Things were looking up with the next course- Black Pudding, spiced terrine, apple caramel and piccalilli. I’d had The Milestone’s black pudding before and loved it- it’s earthy, properly spiced and rich. Served with this ham hock terrine, it had met its match. My only problem with this dish was the piccalilli wasn’t quite piccalilli-li enough, and I didn’t have any cauliflower in mine. Still, this was my favourite of the savoury courses and the white wine accompanying it- the Spanish Poppyfields Airen– was a good match.
Our fourth course, and the last of the savoury courses, was free-range chicken, with butternut squash, pearl barley, bean sprouts, garlic and chilli. This dish was a real mixture for me. Firstly, mine was the only plate on the table to arrive without any butternut squash pieces in the pearl barley. This irked me; inconsistency in plating is so much more noticeable when the whole table, let alone the whole restaurant, is having the same thing. The Other Half donated some butternut squash to my cause. We also had to prompt one of the waiting staff to come pour our accompanying wine, a cabernet sauvignon.
On the plus side, the chicken was nicely cooked, as was the pearl barley. We were reminded of how much we enjoy pearl barley and that it is viable as a side dish and not just a soup ingredient; it’s often overlooked in our house in favour of rice or quinoa as part of the main event. As a result of our night at The Milestone, it’s back on the menu round ours.
The final course was dessert. The Dessert. This was a chocolate delice, with salted caramel, Chantilly cream and a sesame praline. Regular readers may have realised I have a thing for food that’s served in cute little jars/miniature saucepans/kitsch tiny colanders… I think it’s a hangup from being raised in a big family where food was always shared and I would never have a dish all to myself. The Milestone’s delice came in a little jar, carefully layered up and with the sesame praline standing proudly on top.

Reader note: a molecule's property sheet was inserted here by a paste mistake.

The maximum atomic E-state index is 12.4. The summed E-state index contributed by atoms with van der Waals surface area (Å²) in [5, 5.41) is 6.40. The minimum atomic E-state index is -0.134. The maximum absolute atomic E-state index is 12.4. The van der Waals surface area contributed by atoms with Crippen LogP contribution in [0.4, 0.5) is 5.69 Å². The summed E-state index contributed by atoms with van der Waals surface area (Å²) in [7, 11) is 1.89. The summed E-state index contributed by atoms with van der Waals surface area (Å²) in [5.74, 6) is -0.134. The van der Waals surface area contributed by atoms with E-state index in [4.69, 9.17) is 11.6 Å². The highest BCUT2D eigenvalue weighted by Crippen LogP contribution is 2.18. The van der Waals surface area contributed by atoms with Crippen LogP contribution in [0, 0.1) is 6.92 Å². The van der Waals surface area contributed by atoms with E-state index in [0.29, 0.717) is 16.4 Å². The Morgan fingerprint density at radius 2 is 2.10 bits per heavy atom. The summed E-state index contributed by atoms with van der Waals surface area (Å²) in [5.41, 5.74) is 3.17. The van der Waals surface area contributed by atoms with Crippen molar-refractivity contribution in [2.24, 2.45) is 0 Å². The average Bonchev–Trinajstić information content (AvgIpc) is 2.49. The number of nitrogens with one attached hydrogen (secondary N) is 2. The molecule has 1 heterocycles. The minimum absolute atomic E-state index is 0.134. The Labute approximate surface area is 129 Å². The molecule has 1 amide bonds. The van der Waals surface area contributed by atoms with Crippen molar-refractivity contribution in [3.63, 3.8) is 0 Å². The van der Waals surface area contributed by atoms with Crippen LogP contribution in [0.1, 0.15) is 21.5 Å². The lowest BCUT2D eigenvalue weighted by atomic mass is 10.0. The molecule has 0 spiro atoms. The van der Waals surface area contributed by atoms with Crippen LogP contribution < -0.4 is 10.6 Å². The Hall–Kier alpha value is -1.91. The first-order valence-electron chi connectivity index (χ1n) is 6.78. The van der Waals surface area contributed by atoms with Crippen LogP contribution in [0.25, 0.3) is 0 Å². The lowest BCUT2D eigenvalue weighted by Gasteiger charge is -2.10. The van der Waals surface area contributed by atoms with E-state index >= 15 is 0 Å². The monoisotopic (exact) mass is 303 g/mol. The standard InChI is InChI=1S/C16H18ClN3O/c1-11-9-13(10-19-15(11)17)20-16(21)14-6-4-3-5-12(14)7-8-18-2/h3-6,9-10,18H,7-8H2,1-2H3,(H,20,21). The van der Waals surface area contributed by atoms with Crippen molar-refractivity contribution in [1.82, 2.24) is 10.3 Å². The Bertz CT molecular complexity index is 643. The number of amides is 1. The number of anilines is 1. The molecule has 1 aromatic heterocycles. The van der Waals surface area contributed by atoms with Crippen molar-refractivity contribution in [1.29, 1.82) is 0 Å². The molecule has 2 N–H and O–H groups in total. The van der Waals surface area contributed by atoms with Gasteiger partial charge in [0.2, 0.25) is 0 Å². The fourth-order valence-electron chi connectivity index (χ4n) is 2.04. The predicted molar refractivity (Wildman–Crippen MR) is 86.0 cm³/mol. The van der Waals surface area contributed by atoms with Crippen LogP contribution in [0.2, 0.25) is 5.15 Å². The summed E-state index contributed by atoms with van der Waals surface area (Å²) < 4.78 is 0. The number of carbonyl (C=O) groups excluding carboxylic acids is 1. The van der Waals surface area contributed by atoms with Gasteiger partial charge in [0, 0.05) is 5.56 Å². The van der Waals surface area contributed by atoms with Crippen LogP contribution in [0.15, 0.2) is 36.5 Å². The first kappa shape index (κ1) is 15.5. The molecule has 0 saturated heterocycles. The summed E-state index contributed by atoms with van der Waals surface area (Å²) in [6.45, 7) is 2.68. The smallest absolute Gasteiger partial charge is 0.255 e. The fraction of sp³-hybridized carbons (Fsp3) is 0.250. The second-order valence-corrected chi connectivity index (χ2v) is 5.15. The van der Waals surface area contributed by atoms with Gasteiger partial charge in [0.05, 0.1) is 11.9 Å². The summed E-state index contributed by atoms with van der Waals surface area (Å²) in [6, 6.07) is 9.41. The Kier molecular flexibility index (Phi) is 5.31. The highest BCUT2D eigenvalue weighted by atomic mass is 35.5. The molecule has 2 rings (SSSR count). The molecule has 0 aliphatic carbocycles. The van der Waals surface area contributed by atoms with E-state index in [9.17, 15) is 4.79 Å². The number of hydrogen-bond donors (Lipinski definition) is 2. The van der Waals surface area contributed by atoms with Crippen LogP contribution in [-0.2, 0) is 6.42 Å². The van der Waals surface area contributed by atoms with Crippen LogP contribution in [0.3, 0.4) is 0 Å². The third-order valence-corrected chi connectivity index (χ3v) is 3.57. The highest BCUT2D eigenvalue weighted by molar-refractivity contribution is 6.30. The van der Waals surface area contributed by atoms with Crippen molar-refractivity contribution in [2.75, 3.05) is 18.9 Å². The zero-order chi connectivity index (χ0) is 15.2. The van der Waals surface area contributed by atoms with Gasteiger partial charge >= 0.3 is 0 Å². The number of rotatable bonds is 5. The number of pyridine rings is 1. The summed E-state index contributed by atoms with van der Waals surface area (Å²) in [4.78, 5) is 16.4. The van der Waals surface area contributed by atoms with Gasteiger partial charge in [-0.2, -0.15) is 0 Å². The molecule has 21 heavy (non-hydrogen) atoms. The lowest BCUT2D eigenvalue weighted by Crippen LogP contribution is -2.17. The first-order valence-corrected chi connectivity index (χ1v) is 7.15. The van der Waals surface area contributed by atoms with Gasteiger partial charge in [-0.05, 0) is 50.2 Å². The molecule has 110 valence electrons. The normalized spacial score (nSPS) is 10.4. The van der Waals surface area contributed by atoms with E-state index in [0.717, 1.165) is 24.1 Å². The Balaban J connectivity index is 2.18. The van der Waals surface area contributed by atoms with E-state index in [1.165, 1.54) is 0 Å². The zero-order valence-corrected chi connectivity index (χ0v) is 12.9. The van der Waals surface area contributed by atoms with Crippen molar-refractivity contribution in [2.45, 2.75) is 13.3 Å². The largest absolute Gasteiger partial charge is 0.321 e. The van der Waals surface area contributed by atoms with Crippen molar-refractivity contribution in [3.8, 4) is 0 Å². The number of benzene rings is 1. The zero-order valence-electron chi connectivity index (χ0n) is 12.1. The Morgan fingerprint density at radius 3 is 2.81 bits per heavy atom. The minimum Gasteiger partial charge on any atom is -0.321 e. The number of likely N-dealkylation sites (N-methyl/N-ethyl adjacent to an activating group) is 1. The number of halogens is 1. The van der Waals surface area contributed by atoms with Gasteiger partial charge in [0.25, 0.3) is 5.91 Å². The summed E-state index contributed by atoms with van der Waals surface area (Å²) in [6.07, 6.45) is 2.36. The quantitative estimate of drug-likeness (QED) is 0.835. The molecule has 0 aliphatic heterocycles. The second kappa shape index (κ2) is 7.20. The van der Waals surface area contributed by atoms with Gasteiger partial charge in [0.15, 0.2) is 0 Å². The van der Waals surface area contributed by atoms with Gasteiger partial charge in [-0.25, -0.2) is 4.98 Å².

This was a unanimous hit around the table. The chocolate delice was just the right side of rich, luxurious and smooth. The salted caramel delivered on its promises (it drives me crazy when “salted” caramel just tastes like standard, run-of-the-mill caramel). There was the perfect amount of Chantilly cream. And the sesame praline added some crunch to something which otherwise slipped down far too easily. If this had been a dessert at home, I would have been swiping my fingers into the empty jar to get every last bit. As it was, there was much clattering of spoons-on-jars at our table as we all worked hard to capture every morsel. My mouth is watering just writing about it.
Accompanied by a glass of prosecco, this made the perfect finish to our meal. We were well-fed, well-watered and well-chatted out. The three signs of a pretty perfect evening, by my reckoning.
On the whole, it was another great experience at The Milestone. Apart from some random music choices (Jamiroquai’s Deeper Underground followed by bass-laden TV drama instrumental pieces followed by Tin Tin Out) and the few issues mentioned above, there was lots that was good about this, not least that it was inventive, local food at a great price. The wine flight was also good value and the drinks menu manages to be innovative, such as that Kelham Island iced tea.
For me, The Milestone remains one of the best places for a meal out in Sheffield, whatever the time of day. I’ve yet to leave feeling disappointed. Don’t wait for an offer on a deals site, go check it out for yourself. I think we’ll be heading back soon for weekend brunch- at £14 for two, including coffees and prosecco, it’d be rude not to. And I need some more of that black pudding.